I’ve had a few queries recently on this blog about copyright so I thought it was time I found out a bit more about it myself. Basically, in terms of being a submitting writer, you don’t have to worry about copyright. There is nothing to register – as soon as you write something, you own the copyright. You don’t even need to state this anywhere on your pages. When your work is published, you still own the copyright – you have agreed to allow someone else to publish your work in a certain format on a certain occasion, but the copyright stays with you. If you are asked to sign away copyright, think carefully about it. If your flash fiction piece goes viral you may regret it.
Your copyright remains yours until 70 years after your death, after which time anyone can reproduce your work without fear of being sued. (Although they may still be accused of plagiarism – passing off another writer’s words as their own.) Similarly you don’t have the right to type out a page of your favourite author’s novel and put it on your blog in order to rave about it. You can, however, quote a couple of lines as long as you attribute them correctly to the author. This is known as ‘fair dealing’ and you will see it often in reviews. When the 70 years have passed you can then do as you will, which is why you can download most of the classics free on to your e-reader, thanks to the kind souls who have created digital versions of them.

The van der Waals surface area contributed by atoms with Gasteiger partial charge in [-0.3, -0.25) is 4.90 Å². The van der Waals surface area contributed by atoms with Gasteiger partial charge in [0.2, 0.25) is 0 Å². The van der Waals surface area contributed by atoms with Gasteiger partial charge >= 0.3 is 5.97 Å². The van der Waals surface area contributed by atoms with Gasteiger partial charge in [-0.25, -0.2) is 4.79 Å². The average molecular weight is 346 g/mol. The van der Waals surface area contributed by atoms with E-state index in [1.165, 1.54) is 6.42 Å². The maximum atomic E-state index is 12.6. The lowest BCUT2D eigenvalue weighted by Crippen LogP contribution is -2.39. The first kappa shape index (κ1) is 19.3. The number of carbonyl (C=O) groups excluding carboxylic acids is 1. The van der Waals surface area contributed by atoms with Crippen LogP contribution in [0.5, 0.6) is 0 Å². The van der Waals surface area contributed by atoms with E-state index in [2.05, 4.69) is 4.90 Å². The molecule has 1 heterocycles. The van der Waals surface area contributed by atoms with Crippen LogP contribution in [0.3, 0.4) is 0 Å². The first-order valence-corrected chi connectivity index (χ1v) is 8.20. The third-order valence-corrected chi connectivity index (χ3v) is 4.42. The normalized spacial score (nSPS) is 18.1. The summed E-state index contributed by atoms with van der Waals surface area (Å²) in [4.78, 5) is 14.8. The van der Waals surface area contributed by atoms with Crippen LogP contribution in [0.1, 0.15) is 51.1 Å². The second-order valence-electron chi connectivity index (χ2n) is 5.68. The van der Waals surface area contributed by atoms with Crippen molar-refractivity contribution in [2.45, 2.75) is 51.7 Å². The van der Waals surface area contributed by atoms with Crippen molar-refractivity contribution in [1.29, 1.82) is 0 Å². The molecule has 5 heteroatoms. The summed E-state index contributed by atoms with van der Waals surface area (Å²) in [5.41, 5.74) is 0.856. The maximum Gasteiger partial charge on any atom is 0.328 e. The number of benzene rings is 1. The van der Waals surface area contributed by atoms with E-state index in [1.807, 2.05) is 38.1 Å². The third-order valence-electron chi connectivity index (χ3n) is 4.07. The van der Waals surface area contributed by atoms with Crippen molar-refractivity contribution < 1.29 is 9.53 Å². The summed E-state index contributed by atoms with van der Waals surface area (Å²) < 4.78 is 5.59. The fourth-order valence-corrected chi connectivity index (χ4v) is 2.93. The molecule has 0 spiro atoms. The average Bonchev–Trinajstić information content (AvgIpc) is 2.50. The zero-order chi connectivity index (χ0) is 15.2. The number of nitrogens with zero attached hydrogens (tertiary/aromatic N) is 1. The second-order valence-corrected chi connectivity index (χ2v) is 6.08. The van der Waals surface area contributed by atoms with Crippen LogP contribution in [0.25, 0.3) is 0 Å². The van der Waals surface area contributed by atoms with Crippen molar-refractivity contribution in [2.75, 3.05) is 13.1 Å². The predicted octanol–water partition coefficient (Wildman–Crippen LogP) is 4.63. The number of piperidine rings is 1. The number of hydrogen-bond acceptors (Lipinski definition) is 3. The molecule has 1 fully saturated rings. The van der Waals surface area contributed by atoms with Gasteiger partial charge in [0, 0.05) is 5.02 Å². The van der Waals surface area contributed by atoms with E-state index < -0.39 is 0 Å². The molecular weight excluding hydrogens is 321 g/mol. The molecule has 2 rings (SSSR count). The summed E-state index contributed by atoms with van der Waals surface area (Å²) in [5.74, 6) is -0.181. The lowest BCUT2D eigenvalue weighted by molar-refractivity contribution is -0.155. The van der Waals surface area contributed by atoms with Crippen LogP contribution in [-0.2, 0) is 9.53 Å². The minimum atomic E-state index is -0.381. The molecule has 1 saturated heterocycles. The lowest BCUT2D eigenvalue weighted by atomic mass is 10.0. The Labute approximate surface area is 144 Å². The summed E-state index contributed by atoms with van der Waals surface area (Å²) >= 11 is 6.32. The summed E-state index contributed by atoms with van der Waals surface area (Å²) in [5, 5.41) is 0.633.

If you want to be more active about protecting your copyright, you can send a copy of your manuscript to yourself. Use registered post and then store the unopened manuscript when it arrives in a safe place with the receipt. Personally I’ve only ever done this once, and I have no idea where I stored the manuscript. I don’t think it’s necessary but it makes some people feel better.
I won’t go into the contract stage at this point, but will just say that if you are given an contract, don’t sign it until you completely understand it and are happy – seek advice, or join The Society of Authors.
I gleaned the useful advice about from The Writers’ Guide to Getting Published by Chriss McCallum. It’s a great all-round guide to starting out seriously in the writing business.